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Thread: Penetration

  1. #21
    Boolit Master Savvy Jack's Avatar
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    I performed several gel tests a while back using some bullets John Kort, aka w44wcf cast to his specs and sent me for testing.

    Some 42798 cast 75/1. Impact velocity at 50 yards was 1,162fps from a 26" barrel
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    Expands just like a hollowpoint.

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    The below lead bullet was one of the soft lead tests while the below jacketed hollowpoint was tested with a thumping load of 2400.
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    Here is an example of lead bullets expanding just as well as jacketed hollowpoints. Once the velocity tapers off to a slow brisk walk, the bullets, especially hard casts...will not expand and will penetrate the broadside of a horse.

  2. #22
    Boolit Master Savvy Jack's Avatar
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    On a side note, here is a slower designed 44 special hollowpoint used in the 44-40.

    Forget the caliber used and concentrate of the design and velocity needed for desired penetration.

    44-40
    Attachment 254753 Attachment 254754

    Attachment 254755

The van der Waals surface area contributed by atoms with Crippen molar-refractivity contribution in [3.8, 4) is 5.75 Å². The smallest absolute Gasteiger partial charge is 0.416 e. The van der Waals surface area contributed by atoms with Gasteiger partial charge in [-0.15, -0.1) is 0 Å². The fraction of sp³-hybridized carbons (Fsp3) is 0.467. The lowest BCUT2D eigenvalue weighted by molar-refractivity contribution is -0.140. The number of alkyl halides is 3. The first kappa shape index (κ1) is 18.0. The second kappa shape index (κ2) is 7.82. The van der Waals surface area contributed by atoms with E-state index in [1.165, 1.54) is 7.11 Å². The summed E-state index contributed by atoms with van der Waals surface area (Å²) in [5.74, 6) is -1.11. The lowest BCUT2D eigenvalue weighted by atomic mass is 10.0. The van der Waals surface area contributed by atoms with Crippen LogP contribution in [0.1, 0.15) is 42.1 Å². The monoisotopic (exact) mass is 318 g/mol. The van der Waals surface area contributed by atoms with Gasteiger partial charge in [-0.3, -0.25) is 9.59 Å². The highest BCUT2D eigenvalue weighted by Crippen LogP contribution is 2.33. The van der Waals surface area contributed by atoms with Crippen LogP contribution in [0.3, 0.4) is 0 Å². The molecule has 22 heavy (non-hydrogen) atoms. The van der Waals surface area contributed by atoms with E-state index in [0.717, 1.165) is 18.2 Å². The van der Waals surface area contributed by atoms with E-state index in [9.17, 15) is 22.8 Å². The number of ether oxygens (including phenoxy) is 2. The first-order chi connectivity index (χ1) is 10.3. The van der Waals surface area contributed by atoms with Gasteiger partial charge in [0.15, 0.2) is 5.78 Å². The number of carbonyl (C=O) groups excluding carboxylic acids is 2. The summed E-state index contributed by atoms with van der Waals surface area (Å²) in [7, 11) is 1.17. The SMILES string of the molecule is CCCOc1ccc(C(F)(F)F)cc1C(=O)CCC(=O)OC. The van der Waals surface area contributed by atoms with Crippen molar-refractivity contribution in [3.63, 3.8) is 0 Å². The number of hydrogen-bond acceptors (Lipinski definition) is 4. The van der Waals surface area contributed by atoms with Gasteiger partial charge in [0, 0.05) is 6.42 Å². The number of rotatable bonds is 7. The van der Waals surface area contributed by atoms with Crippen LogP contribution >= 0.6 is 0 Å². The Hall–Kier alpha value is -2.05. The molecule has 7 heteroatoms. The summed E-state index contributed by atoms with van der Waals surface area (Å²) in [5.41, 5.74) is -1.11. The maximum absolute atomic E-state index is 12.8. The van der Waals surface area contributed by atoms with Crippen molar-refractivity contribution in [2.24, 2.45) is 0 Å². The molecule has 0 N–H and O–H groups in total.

Attachment 254757 Click image for larger version. 

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  3. #23
    Boolit Master Savvy Jack's Avatar
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    The Winchester JSP type design is a perfect design for hunting if you want a jacketed bullet. When fast, it expands like a hollowpoint....as it slows down, it penetrates deep.

    Attachment 254758 Attachment 254759 Attachment 254760

  4. #24
    Boolit Master Good Cheer's Avatar
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    Quote Originally Posted by Oyeboten View Post
    What Percussion Revolver is this?

    Can you post us some images of it?

    Also, what is the Mold Number for the Middle Boolit there which has the little "Nose"..?

    Thanks!
    Here's the revolver. Shown dirty from shooting, a .36 reworked to use .41 molds, courtesy of Mr. John Taylor.


    The middle mold is the Lyman/Ideal #41026 / 410026; huge lube grooves (good for black powder) and the nose tit is good fit for the ram.

  5. #25
    Boolit Master Savvy Jack's Avatar
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    Quote Originally Posted by Good Cheer View Post
    Here's the revolver. Shown dirty from shooting, a .36 reworked to use .41 molds, courtesy of Mr. John Taylor.


    The middle mold is the Lyman/Ideal #41026 / 410026; huge lube grooves (good for black powder) and the nose tit is good fit for the ram.
    Good Cheer,

    Just for kicks you can try shooting your loads into water jugs. Water is of course more dense than flesh and will cause a tad bit more bullet damage than flesh (gel) but is close enough for government work.
    excited to see the results.

  6. #26
    Boolit Master Savvy Jack's Avatar
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    Quote Originally Posted by Good Cheer View Post
    As relates to designing boolits, a few years ago I tested a few different nose designs in a .41 caliber percussion revolver to see what's what.
    Attachment 254052
    With the same charge of powder the semi-wadcutter and round-flat point were best. The wadcutter was of course the worst.